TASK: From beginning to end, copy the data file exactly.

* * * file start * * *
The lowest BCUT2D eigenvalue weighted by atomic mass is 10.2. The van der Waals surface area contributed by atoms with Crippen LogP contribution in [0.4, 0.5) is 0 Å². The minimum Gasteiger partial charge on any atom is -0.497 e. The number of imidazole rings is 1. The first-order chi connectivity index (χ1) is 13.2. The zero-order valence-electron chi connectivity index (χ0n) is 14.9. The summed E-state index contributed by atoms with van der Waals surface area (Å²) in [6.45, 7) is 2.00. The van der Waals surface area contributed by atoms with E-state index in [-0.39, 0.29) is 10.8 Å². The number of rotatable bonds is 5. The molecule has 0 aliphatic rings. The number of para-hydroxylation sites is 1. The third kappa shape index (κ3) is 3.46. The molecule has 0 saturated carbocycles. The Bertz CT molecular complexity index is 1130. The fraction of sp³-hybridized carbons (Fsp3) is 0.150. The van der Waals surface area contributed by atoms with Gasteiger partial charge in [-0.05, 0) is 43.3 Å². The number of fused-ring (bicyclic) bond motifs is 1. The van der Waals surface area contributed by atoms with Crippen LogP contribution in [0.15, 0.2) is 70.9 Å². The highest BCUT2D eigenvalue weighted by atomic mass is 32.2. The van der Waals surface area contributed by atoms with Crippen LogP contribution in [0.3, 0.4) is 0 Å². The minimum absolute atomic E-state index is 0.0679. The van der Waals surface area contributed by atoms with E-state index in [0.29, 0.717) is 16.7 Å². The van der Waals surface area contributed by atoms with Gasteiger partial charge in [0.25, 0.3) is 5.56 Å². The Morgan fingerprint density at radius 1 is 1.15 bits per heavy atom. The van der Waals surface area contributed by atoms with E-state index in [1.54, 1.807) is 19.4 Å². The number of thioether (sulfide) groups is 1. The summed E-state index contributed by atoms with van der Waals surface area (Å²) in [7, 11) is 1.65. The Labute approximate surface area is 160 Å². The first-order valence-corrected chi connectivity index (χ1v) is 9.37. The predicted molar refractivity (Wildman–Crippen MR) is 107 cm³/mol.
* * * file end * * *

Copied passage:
The lowest BCUT2D eigenvalue weighted by atomic mass is 10.2. The van der Waals surface area contributed by atoms with Crippen LogP contribution in [0.4, 0.5) is 0 Å². The minimum Gasteiger partial charge on any atom is -0.497 e. The number of imidazole rings is 1. The first-order chi connectivity index (χ1) is 13.2. The zero-order valence-electron chi connectivity index (χ0n) is 14.9. The summed E-state index contributed by atoms with van der Waals surface area (Å²) in [6.45, 7) is 2.00. The van der Waals surface area contributed by atoms with E-state index in [-0.39, 0.29) is 10.8 Å². The number of rotatable bonds is 5. The molecule has 0 aliphatic rings. The number of para-hydroxylation sites is 1. The third kappa shape index (κ3) is 3.46. The molecule has 0 saturated carbocycles. The Bertz CT molecular complexity index is 1130. The fraction of sp³-hybridized carbons (Fsp3) is 0.150. The van der Waals surface area contributed by atoms with Gasteiger partial charge in [-0.05, 0) is 43.3 Å². The number of fused-ring (bicyclic) bond motifs is 1. The van der Waals surface area contributed by atoms with Crippen LogP contribution in [0.15, 0.2) is 70.9 Å². The highest BCUT2D eigenvalue weighted by atomic mass is 32.2. The van der Waals surface area contributed by atoms with Crippen LogP contribution in [0.3, 0.4) is 0 Å². The minimum absolute atomic E-state index is 0.0679. The van der Waals surface area contributed by atoms with E-state index in [0.29, 0.717) is 16.7 Å². The van der Waals surface area contributed by atoms with Gasteiger partial charge in [0.25, 0.3) is 5.56 Å². The Morgan fingerprint density at radius 1 is 1.15 bits per heavy atom. The van der Waals surface area contributed by atoms with E-state index in [1.54, 1.807) is 19.4 Å². The number of thioether (sulfide) groups is 1. The summed E-state index contributed by atoms with van der Waals surface area (Å²) in [7, 11) is 1.65. The Labute approximate surface area is 160 Å². The first-order valence-corrected chi connectivity index (χ1v) is 9.37. The predicted molar refractivity (Wildman–Crippen MR) is 107 cm³/mol.